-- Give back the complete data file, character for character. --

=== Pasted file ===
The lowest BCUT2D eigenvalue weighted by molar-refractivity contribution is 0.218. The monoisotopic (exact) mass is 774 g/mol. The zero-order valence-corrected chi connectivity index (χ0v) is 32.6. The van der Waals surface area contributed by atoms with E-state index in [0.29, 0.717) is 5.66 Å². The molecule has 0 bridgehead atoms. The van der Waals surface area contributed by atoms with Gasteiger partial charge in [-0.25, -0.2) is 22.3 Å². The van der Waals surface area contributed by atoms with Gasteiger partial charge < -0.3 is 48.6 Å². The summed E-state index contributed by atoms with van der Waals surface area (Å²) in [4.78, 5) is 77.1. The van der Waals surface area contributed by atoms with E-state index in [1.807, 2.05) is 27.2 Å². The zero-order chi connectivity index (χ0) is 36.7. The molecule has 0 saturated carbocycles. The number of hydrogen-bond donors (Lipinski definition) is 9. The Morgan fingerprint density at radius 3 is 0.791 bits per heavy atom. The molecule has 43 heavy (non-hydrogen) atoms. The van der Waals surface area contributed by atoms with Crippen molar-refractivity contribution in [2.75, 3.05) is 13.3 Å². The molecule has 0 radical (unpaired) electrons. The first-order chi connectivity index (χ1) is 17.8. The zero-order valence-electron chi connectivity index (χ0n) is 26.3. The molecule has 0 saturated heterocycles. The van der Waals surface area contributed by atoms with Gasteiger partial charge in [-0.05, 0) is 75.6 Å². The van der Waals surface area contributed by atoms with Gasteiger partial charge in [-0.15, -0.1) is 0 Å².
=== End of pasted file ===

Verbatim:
The lowest BCUT2D eigenvalue weighted by molar-refractivity contribution is 0.218. The monoisotopic (exact) mass is 774 g/mol. The zero-order valence-corrected chi connectivity index (χ0v) is 32.6. The van der Waals surface area contributed by atoms with E-state index in [0.29, 0.717) is 5.66 Å². The molecule has 0 bridgehead atoms. The van der Waals surface area contributed by atoms with Gasteiger partial charge in [-0.25, -0.2) is 22.3 Å². The van der Waals surface area contributed by atoms with Gasteiger partial charge < -0.3 is 48.6 Å². The summed E-state index contributed by atoms with van der Waals surface area (Å²) in [4.78, 5) is 77.1. The van der Waals surface area contributed by atoms with E-state index in [1.807, 2.05) is 27.2 Å². The zero-order chi connectivity index (χ0) is 36.7. The molecule has 0 saturated carbocycles. The number of hydrogen-bond donors (Lipinski definition) is 9. The Morgan fingerprint density at radius 3 is 0.791 bits per heavy atom. The molecule has 43 heavy (non-hydrogen) atoms. The van der Waals surface area contributed by atoms with Crippen molar-refractivity contribution in [2.75, 3.05) is 13.3 Å². The molecule has 0 radical (unpaired) electrons. The first-order chi connectivity index (χ1) is 17.8. The zero-order valence-electron chi connectivity index (χ0n) is 26.3. The molecule has 0 saturated heterocycles. The van der Waals surface area contributed by atoms with Gasteiger partial charge in [-0.05, 0) is 75.6 Å². The van der Waals surface area contributed by atoms with Gasteiger partial charge in [-0.15, -0.1) is 0 Å².